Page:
We took a two-hour guided tour, and our guide, Carl, hardly stopped for breath. There are about 100 cars in the museum, and each one has been carefully curated because it tells a story or is famous in some way. There are cars demonstrating how the auto changed the world, many racing cars, a lot of Porsches and some just plain neat looking cars.

When race cars were like bullets




...and car grilles were grand









The collector/owners, are the Collier family and many were collected by Briggs Cunningham. Amazingly, all the cars, except one, which is fiberglass, are used on the road and sometimes for racing. I have no idea who drives them, but many have a historic plate that says “horseless carriage.”

Jeorg took a lot of pictures. So did everyone else. The museum was cool and soothing, and if you really know and love cars, you could spend a day or more there. Many of the older cars and even the race cars are beautiful. Many exposed motors also were displayed, although I failed to appreciate them. Much of what Carl said was over my head. For instance, a very famous car, the 1939 Mercedes W154–the Silver Arrow, had twelve cylinders in vee formation, double overhead camshafts, two Roots-type superchargers 2962cc, with 483 hp at 7800 rpm.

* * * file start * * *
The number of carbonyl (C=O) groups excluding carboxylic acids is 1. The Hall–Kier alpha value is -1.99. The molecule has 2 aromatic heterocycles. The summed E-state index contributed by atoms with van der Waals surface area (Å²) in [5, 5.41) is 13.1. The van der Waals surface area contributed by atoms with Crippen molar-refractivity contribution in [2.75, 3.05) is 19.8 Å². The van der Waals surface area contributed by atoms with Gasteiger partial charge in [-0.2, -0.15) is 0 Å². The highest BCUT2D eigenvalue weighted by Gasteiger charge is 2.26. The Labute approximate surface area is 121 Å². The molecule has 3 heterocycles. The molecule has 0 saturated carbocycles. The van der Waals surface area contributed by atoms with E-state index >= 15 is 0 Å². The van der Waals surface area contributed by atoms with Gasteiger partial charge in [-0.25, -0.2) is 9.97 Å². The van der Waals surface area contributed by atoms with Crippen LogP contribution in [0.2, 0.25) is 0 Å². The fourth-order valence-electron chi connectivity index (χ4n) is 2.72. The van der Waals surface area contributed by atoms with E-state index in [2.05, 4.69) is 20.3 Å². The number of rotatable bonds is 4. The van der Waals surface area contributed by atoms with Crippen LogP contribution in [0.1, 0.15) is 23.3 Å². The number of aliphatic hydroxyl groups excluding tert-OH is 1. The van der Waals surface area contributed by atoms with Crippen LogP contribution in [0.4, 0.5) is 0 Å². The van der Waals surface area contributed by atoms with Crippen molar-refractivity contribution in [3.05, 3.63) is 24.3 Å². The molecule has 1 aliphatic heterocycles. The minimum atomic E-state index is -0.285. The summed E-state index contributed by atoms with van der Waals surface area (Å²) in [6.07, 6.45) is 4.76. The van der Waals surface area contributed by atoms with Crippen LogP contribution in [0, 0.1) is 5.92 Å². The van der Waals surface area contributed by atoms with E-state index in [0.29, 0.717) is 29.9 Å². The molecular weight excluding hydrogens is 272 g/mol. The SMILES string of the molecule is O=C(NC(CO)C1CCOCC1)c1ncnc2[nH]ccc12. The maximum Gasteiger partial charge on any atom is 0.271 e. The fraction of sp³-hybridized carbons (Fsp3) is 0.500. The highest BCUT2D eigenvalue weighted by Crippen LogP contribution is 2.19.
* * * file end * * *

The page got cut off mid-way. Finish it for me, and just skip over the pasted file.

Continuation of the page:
I just like the way old cars look., but it reportedly could go 190 miles per hour.

                                     The famous Mercedes-Benz W154/39 142


                                                  Sometimes it’s even raced

After hours of ooing and ahhing over cars, We ate lunch at a nearby restaurant called Spanky’s Speakeasy, after one of the characters in the 1955 TV show The Little Rascals. Unlike the sleek, crisp Revs Institute, Spanky’s is chock full of all kinds of old-time memorabilia, and it has been in the same location for over 30 years.

        Spanky’s ladies room decor

When it was time to pay the bill, the waitress provided a pen, which was the biggest surprise of the day.
It was blue and silver at proclaimed “SUNY Canton Alumni.” (This pen was a long way from its upstate New York location.) My Mom, who died several years ago at age 93 in Florida, was a 1940 Canton alumna.

     A long way from Canton, N.Y.

The waitress had no idea where or when she got it. Two days earlier, I had received some photographs and documents from my cousin—including my mom’s diploma and yearbook. And now I have a pen.

Life throws you memories when you least expect them.

Car in the wall at Spanky’s

Sunday Morning Bike Mystery